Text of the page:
Ross Hamilton feels his annual photography calendar is a celebration of where we live.
“The whole idea is to enjoy the beauty of what’s ours on the peninsula,” he said.
“It’s an extraordinary place and we have an extremely loyal population.”
In its 15th year, Hamilton’s “Olympic Peninsula” calendar makes its way to local retailers’ shelves and through his website rosshamiltonphotography .com.
For 2019, Hamilton and his team, including his wife Kathy, friend Sandy Frankfurth and designer Ruth Marcus put together another assortment of his photography archives showing off the best of Sequim and the peninsula.
Next year’s calendar features some local sites, including the Dungeness Railroad Bridge under snow for December.
“We try to give a variety in and around (the Olympic National Park) and the (Dungeness-Sequim area) because it is so incredibly beautiful,” he said.
“I am very determined to show the best. I don’t want to show mediocre stuff. It has to come to my standard.”
Hamilton continues to create the product with help despite beginning to lose his vision in 2000; his blindness now is nearly total, he and wife Kathy note, with ability to only see light.
As he and others prepare for the calendar, Hamilton said they go through his large archive of scans of transparencies.
“What we try to do is reflect the season,” he said. “We don’t show pictures of rhododendron flowers in November. Months dictate what’s in the calendar.”
With nature scenery, Hamilton said what he’s snapped remained preserved over the years.
“A forest is a forest and lakes are still lakes,” he said. “I don’t include anything that would date (the calendar). God created it. I just copied it.”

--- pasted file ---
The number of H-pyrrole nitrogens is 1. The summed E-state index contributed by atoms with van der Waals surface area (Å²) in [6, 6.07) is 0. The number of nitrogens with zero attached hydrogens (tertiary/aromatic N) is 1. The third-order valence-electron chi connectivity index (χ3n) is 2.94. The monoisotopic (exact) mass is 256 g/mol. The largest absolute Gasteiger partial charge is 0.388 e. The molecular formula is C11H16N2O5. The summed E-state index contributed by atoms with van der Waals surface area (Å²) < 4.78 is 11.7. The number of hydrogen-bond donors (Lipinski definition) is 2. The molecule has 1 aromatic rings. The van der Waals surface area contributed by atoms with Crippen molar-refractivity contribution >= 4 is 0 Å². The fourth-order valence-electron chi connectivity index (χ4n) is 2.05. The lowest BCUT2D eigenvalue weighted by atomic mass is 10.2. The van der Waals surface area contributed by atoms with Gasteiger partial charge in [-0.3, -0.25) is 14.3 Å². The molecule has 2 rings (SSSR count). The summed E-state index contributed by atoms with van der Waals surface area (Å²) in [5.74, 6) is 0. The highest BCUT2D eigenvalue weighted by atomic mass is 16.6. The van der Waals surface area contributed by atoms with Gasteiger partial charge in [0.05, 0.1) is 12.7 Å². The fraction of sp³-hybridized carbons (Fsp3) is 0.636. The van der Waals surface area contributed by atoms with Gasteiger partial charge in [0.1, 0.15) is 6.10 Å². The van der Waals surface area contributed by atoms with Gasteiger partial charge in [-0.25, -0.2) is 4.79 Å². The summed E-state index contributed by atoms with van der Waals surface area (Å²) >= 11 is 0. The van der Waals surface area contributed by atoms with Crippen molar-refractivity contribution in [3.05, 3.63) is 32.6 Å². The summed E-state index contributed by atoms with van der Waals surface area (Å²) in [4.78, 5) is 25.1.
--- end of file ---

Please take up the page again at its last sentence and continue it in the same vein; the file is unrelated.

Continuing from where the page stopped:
Setting up background
Hamilton follows a history of his family living in Sequim starting with his great-grandfather William Hamilton settling in the area in the 1880s. He grew up in Burbank, Calif., and had his first exposure to cameras from his parents at age 9. After college, Hamilton followed his parents to Sequim in 1969 where he worked in retail and began building a name for himself in photography on the side. It wasn’t until the mid-1990s when he became a full-time photographer, he previously said.
Making a calendar came as a suggestion from local businessman Bill Littlejohn, but Hamilton resisted at first saying he was scared of the investment
“After December, nobody wants to look at it,” Hamilton said.
However, he tried it once and sold out his first print run, and has continued doing it ever since.
With his vision worsening, his support team has taken on more, including proofers that look for typos.
One year, he said the calendar accidentally omitted a day in June and added it in November.
“It’s a hometown effort and we do try to do our best,” he said.
“We just smile after it comes out. After 15 years, we’re getting used to what to look for.”
Frankfurth also adds poignant quotes and facts for each scene.
The calendar measures 12.5 inches by 24 inches, and is available at www.rosshamiltonphotography.com and at several local retailers.
Editor Michael Dashiell contributed to this story.